Hydraulophone design considerations : absement, displacement, and velocity-sensitive music keyboard in which each key is a water jet

Mann, Steve and Janzen, Ryan and Post, Mark (2006) Hydraulophone design considerations : absement, displacement, and velocity-sensitive music keyboard in which each key is a water jet. In: MULTIMEDIA '06. ACM, New York, pp. 519-528. ISBN 1595934472

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Abstract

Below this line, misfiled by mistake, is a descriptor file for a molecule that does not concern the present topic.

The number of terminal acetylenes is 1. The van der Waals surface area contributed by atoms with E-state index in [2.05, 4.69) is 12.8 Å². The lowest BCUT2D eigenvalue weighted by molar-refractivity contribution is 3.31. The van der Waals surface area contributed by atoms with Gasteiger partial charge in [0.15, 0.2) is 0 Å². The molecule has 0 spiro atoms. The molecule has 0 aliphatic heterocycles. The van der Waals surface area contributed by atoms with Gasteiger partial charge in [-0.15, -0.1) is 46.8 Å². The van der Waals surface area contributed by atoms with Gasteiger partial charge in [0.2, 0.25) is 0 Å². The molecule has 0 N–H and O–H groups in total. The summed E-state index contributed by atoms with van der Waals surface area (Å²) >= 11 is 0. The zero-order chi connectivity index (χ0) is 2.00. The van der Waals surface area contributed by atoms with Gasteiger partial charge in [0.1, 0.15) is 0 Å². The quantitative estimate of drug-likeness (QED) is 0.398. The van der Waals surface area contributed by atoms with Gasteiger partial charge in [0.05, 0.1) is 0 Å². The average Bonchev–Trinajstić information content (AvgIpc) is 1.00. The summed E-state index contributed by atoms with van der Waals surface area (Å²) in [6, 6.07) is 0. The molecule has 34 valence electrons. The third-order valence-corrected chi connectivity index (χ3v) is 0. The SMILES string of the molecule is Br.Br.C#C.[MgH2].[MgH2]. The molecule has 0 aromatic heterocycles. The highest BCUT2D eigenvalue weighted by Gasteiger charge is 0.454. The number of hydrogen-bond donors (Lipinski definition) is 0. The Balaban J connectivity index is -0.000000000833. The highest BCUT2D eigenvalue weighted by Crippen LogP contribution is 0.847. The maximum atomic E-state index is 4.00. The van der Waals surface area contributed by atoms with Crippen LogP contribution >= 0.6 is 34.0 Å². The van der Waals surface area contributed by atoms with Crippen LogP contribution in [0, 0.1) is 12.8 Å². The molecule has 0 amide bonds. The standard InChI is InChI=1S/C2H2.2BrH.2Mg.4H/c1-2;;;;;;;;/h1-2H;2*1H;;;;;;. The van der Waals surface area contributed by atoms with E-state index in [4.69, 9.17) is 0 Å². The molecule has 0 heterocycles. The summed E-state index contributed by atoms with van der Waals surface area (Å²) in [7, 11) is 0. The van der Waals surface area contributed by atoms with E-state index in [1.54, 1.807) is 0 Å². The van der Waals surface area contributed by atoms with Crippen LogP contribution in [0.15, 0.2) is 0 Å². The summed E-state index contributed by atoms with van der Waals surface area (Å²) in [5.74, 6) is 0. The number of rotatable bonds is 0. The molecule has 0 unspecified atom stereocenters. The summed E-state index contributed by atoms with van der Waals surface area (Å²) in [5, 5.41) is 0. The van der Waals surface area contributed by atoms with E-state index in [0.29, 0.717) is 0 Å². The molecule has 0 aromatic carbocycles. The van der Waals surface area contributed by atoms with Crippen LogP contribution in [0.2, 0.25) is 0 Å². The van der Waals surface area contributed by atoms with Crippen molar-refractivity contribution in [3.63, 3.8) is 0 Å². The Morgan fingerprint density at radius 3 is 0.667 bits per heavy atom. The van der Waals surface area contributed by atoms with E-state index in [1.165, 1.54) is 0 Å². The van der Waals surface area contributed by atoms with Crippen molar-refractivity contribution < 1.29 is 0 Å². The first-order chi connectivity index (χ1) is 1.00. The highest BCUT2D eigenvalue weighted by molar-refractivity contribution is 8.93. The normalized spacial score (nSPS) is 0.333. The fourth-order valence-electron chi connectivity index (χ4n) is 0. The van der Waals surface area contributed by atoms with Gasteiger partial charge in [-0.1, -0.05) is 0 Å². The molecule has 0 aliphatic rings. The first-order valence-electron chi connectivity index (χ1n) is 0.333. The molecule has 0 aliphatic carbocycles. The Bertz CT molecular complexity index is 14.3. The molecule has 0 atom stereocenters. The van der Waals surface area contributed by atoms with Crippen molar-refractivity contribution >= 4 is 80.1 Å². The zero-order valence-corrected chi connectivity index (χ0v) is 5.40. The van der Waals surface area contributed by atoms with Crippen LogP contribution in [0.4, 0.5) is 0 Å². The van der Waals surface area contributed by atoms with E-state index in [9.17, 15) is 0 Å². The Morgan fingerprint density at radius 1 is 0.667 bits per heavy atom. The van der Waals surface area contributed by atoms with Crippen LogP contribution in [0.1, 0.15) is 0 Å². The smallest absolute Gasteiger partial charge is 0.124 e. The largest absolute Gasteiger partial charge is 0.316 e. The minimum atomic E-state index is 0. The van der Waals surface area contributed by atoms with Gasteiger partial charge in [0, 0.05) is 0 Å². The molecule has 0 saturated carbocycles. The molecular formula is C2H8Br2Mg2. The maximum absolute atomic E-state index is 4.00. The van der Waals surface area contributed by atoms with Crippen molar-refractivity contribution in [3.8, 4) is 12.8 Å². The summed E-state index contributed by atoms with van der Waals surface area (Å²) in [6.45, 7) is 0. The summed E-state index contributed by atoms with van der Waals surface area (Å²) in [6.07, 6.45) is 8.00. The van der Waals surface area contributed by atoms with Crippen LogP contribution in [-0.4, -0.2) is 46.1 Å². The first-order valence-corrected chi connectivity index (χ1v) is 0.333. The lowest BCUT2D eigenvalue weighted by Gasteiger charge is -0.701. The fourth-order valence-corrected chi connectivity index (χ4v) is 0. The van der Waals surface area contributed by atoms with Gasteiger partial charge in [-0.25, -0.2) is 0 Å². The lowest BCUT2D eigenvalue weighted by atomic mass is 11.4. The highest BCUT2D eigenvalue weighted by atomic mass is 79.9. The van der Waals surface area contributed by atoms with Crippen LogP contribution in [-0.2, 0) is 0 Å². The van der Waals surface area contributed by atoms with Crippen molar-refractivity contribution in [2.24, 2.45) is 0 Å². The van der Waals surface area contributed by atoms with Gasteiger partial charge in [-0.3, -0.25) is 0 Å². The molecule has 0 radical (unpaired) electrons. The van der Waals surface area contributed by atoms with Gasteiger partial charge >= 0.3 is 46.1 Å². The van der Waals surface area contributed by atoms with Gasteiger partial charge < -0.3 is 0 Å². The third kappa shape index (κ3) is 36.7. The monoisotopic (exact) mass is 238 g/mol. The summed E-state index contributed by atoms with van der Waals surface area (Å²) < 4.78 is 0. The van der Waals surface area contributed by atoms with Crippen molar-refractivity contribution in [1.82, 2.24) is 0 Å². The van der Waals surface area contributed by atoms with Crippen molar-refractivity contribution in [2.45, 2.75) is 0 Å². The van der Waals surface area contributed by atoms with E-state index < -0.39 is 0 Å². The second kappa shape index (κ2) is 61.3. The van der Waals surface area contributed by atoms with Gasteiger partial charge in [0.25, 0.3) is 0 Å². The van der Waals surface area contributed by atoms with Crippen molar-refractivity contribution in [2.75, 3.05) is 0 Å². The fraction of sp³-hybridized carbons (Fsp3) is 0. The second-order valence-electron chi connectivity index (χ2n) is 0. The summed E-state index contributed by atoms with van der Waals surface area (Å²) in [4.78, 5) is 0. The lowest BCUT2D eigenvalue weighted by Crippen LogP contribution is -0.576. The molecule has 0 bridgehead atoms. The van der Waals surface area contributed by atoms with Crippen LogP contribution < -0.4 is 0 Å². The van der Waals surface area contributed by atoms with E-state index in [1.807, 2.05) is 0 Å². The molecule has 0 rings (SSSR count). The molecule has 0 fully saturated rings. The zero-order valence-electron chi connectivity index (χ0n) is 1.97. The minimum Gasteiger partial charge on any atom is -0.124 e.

We present a musical keyboard that is not only velocity-sensitive, but in fact responds to absement (presement), displacement (placement), velocity, acceleration, jerk, jounce, etc. (i.e. to all the derivatives, as well as the integral, of displacement). Moreover, unlike a piano keyboard in which the keys reach a point of maximal displacement, our keys are essentially infinite in length, and thus never reach an end to their key travel. Our infinite length keys are achieved by using water jet streams that continue to flow past the fingers of a person playing the instrument. The instrument takes the form of a pipe with a row of holes, in which water flows out of each hole, while a user is invited to play the instrument by interfering with the flow of water coming out of the holes. The instrument resembles a large flute, but, unlike a flute, there is no complicated fingering pattern. Instead, each hole (each water jet) corresponds to one note (as with a piano or pipe organ). Therefore, unlike a flute, chords can be played by blocking more than one water jet hole at the same time. Because each note corresponds to only one hole, different fingers of the musician can be inserted into, onto, around, or near several of the instrument’s many water jet holes, in a variety of different ways, resulting in an ability to independently control the way in which each note in a chord sounds. Thus the hydraulophone combines the intricate embouchure control of woodwind instruments with the polyphony of keyboard instruments. Various forms of our instrument include totally acoustic, totally electronic, as well as hybrid instruments that are acoustic but also include an interface to a multimedia computer to produce a mixture of sounds that are produced by the acoustic properties of water screeching through orific plates, as well as synthesized sounds.